SKAGs in the Time of Google Exact Match Close Variants

By Maria Breaux

On March 17th, Google announced its intention to expand close keyword variation matching for exact match keywords to include additional rewording and reordering. In other words, exact match keywords would be eligible to match to more search queries.

Google argues that this update will assist advertisers in finding the right keywords to bid on, saving them from the trouble of building out exhaustive keyword lists. However, for advertisers who utilize single keyword ad groups (SKAGs), this update will fundamentally change how they build and maintain AdWords search campaigns.

This post examines how the close variant update will affect SKAGs and offers some best practices for adapting to the new exact match.

The Old Way

Before Google’s announcement, close variants included misspellings, singular forms, plural forms, acronyms, stemming, abbreviations, and accents. For example, the keyword [donut] would match to the search query [donuts]—more or less an ‘exact’ match.

The update expands exact match close variants to include additional forms of rewordings, synonyms, and word reordering. Additionally, it ignores function words, such as “prepositions (in, to), conjunctions (for, but), articles (a, the) and other words that often don’t impact the intent behind a query.”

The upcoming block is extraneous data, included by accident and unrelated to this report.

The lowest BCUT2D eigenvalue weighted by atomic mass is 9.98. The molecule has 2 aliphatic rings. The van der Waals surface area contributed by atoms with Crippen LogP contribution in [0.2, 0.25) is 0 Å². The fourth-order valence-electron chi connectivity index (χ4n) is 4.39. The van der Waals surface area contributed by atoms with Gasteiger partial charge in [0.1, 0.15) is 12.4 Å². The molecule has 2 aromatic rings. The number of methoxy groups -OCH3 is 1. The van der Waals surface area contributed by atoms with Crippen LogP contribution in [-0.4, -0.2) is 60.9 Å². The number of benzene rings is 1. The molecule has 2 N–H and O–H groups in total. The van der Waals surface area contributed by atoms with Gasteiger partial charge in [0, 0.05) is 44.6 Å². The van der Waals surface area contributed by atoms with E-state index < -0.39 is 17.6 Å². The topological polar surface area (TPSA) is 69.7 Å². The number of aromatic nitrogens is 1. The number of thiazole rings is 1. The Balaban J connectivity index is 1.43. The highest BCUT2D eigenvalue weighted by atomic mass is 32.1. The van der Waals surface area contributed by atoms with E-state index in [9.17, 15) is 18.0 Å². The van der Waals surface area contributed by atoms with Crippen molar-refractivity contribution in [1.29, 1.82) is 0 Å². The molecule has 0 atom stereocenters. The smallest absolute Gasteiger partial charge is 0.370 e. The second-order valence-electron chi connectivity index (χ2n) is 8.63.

This last point has many advertisers worried as ‘function words’ can often change the core meaning of a keyword/search query. However, Google claims it’ll ignore function words only “when it won’t change the meaning of your keyword.”

For example, if someone is searching for [wax for surfboard], it could trigger the exact match keywords [surf wax].

The Difference with SKAGs

As the name implies, SKAGs are ad groups with just one keyword in them. This campaign structure gives advertisers a granular level of control over which ads and landing pages are served to specific keywords.

For example, for the keyword [pet hotels], an advertiser can create ad copy that includes the keyword a couple of times. Because Google will bold any instance of the exact keyword in the ad text, keyword-specific ads will appear more relevant to a searcher, and are likely to drive higher click-through rates and lower CPCs. An advertiser can also drive to a custom landing page for that keyword, which should result in higher conversion rates.

The New Way

With this new update, however, advertisers who utilize SKAGs will lose some level of control as more ‘close variant’ search queries will match to exact match keywords. This update should not degrade the benefits of a SKAGs campaign structure, but it will require advertisers to make a few adaptations.

Here are a few possible issues and adjustments to resolve them.

Note: Keep in mind that Google is staggering the rollout of the close variants update, so you won’t have to make changes immediately. At the time of this writing, Google has applied the update to 10% of all ad-eligible search traffic.

1. Remove Newly Duplicate Keywords/Ad Groups

Let’s assume you’re bidding on the keywords [speakers for living room] and [living room speakers] in your SKAG campaign. The close variants update eliminates the differences between these keywords because it’ll ignore “for” and the fact that they’re ordered differently. Consequently, these two Go to the full article.

Source:: Business 2 Community

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